Determine how deep you want to cut. Most homeowners prefer edges that are 2 inches deep. Depending on your lawn and desired aesthetic, you may want to go deeper, but be aware of any buried wires or cables.
Be sure to check ahead of time for any stubborn rocks, large rocks or wayward debris or toys that may be strewn across the yard. When you’re ready to edge, it’s best to make sure any pets or children are inside away from the activity.
It’s advised to wear some protective gear to cover your ankles, wrists and eyes. Wear closed sneakers or boots, preferably ones that block your shins as some sticks or rocks may fly back during edging. Outdoor or garden gloves are recommended for added comfort and to avoid any sores or blisters. Safety goggles or a pair of well-fitting sunglasses are also suggested. While most edgers feature effective guardrails, errant twigs or stones are possible.
Check the weather as well. You may want to wear sunscreen, don a hat and bring a bottle of water, depending on the temperature.
Assume a comfortable grip and posture when you begin edging. Walk slowly and methodically, following the traced course. Exercise more caution and care about curves. Depending on your edger, you may have a wheel to guide you for added assistance, but you should still proceed at a gentle pace.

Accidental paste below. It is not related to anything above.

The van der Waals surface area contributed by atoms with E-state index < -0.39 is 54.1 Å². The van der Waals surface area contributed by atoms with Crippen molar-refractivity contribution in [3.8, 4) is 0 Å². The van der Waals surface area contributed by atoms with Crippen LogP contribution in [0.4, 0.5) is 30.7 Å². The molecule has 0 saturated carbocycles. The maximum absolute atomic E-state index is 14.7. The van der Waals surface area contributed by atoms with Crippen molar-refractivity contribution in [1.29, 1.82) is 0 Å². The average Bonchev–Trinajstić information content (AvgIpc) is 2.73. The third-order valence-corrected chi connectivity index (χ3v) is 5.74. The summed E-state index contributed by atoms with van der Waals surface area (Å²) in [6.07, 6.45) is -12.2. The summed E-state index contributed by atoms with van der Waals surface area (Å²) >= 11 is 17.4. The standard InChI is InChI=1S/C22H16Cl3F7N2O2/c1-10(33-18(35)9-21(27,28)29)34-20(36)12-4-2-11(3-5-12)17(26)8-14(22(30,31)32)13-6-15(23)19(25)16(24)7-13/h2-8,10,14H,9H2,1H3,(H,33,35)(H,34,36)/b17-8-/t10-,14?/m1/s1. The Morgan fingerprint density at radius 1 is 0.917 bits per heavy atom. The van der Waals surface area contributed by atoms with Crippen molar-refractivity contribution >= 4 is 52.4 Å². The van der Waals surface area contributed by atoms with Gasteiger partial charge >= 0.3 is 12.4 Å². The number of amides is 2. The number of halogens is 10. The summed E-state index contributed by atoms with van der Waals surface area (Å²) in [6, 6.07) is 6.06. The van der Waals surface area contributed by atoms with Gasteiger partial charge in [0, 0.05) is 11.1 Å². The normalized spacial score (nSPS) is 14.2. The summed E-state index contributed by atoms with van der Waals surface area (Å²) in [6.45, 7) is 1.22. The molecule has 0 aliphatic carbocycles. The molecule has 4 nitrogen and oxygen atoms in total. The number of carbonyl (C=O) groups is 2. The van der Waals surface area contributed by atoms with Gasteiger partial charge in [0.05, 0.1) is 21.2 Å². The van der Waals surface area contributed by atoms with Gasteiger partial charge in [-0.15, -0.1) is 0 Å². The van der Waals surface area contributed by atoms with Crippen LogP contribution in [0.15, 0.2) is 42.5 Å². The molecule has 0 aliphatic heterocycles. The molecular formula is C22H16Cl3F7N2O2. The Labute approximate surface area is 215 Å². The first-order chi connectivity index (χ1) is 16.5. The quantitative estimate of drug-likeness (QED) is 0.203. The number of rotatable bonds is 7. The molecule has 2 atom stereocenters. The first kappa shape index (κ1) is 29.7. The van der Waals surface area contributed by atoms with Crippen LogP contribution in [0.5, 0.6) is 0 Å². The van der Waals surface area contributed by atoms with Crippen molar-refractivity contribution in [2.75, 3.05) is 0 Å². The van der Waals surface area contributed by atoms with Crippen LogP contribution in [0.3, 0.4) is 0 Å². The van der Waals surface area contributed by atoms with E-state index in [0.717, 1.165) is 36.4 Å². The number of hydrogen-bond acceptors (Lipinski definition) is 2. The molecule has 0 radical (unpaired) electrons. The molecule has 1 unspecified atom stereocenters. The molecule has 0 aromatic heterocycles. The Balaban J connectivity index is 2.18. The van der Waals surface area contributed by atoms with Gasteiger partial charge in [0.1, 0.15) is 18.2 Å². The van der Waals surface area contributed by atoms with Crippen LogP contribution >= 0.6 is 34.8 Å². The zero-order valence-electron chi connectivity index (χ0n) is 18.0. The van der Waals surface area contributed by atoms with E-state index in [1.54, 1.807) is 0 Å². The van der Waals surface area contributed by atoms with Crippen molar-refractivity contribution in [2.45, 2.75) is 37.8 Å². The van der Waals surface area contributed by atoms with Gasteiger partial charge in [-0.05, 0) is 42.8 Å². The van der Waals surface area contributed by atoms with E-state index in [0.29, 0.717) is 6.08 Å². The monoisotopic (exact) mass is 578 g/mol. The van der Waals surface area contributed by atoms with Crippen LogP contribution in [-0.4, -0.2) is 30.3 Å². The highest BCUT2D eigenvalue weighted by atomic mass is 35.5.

Patience is the most important part of edging. Moving too quickly may result in uneven edging or the machine running off-course. Some less powerful electric edgers may struggle if you move too quickly, especially through tougher soil.
Storage and maintenance
Once edging is complete, it’s important to clean your edger and store it properly. After the power is turned off, remove any dirt or other debris that may be stuck in or around the string or the blade. Store the edger in a cool, dry place away from humidity, heat and temperature fluctuations.
If you have a cordless electric edger, remove the battery and place it on the charger. For gas-powered models, you can store normally unless it’s the end of the season or you won’t be using the edger for months. In that case, you‘ll likely want to stabilize the gas or empty it entirely.
What you need to buy to edge your lawn
Lightweight, affordable and versatile, this edger and trimmer is ideal for small and medium yards. This electric edger has no hassle and low maintenance.
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For those with larger lawns, a gas-powered edger is likely the best choice. This quality Southland model features five different depth positions and allows for bezel cuts while providing a precise edge every time.
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Anthony Marcusa writes for BestReviews. BestReviews has helped millions of consumers simplify their purchasing decisions, saving them time and money.